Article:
Hudson further noted, “ ‘these factors must be considered in relation to the statute on its face,’ ... and ‘only the clearest proof’ will suffice to override legislative intent and transform what has been denominated a civil remedy into a criminal penalty....” (Hudson, supra, 522 U.S. at p. 100, 118 S.Ct. 488, citations omitted.)
Thus, under the double jeopardy clause of the federal Constitution, legislative intent, while clearly important, is not the end of the analysis. Even if civil in nature, a trial court must next assess the Kennedy factors as guideposts to determine whether the sanction is punitive in purpose or effect thus constituting criminal punishment. Here, the court must be convinced the clearest proof supports this conclusion. If so, the payment of that sanction serves as a bar to a successive prosecution or punishment under the double jeopardy clause of the Fifth Amendment.
2. Separate Sovereign Doctrine
Under the separate sovereign doctrine, it is well settled the federal Constitution does not bar either the federal or state governments from instituting criminal prosecutions for the same act or conduct. (Ab b ate v. United States (1959) 359 U.S. 187, 194–195, 79 S.Ct. 666, 3 L.Ed.2d 729; People v. Comingore (1977) 20 Cal.3d 142, 145, 141 Cal.Rptr. 542, 570 P.2d 723.) The parties agree the separate sovereign doctrine applies to Gonzalez's case.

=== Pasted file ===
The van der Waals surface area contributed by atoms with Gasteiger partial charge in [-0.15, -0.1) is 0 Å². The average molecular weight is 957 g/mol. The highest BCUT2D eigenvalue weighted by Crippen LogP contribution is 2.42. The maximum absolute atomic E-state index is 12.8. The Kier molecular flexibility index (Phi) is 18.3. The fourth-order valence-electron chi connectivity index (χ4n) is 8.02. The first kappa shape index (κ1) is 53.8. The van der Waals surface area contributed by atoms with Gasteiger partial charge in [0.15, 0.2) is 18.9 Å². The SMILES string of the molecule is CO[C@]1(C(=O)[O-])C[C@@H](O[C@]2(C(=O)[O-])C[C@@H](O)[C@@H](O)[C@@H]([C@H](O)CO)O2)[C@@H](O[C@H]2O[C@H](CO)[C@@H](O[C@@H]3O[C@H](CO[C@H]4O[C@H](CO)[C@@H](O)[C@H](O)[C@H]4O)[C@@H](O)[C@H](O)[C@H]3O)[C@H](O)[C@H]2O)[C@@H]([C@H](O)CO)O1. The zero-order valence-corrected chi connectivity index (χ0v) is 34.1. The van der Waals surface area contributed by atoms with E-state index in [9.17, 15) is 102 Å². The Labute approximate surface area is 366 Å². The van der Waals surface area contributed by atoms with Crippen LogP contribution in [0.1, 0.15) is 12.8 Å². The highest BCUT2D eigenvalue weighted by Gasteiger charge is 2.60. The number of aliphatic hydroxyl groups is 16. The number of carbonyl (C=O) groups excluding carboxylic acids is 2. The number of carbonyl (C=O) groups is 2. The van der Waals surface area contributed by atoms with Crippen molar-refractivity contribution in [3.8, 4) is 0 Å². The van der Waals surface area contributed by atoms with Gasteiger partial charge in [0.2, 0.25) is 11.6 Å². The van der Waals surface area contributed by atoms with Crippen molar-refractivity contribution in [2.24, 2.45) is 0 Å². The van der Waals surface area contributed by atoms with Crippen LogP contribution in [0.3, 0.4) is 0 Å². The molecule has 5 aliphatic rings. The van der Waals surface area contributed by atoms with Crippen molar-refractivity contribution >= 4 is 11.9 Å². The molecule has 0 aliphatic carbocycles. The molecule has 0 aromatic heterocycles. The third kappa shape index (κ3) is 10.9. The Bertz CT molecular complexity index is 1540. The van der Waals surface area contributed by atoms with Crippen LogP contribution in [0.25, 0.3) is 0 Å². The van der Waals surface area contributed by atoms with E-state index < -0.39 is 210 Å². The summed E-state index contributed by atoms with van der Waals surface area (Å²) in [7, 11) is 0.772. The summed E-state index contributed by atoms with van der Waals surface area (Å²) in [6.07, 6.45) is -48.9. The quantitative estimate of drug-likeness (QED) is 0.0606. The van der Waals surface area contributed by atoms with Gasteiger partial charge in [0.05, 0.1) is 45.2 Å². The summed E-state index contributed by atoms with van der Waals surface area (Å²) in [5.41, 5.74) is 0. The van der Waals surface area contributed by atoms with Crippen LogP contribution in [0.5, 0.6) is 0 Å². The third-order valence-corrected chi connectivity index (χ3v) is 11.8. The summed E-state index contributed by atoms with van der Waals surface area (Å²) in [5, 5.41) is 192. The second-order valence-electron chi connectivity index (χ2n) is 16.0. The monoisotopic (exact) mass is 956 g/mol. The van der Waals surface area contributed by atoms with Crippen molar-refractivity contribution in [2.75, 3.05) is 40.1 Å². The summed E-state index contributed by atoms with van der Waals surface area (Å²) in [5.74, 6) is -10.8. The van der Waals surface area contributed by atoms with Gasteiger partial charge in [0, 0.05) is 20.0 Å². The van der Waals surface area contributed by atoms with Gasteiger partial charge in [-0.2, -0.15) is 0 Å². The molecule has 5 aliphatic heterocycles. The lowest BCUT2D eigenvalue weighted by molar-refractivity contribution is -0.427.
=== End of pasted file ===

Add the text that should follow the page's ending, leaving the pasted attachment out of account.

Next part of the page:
Here, the FAA, a federal agency, issued a civil sanction against Gonzalez. The criminal prosecution thereafter was brought by the Los Angeles County District Attorney's Office, a county agency of the state of California. This is a text book application of the separate sovereign doctrine. The parties concede the Fifth Amendment is not a bar to this prosecution. We agree.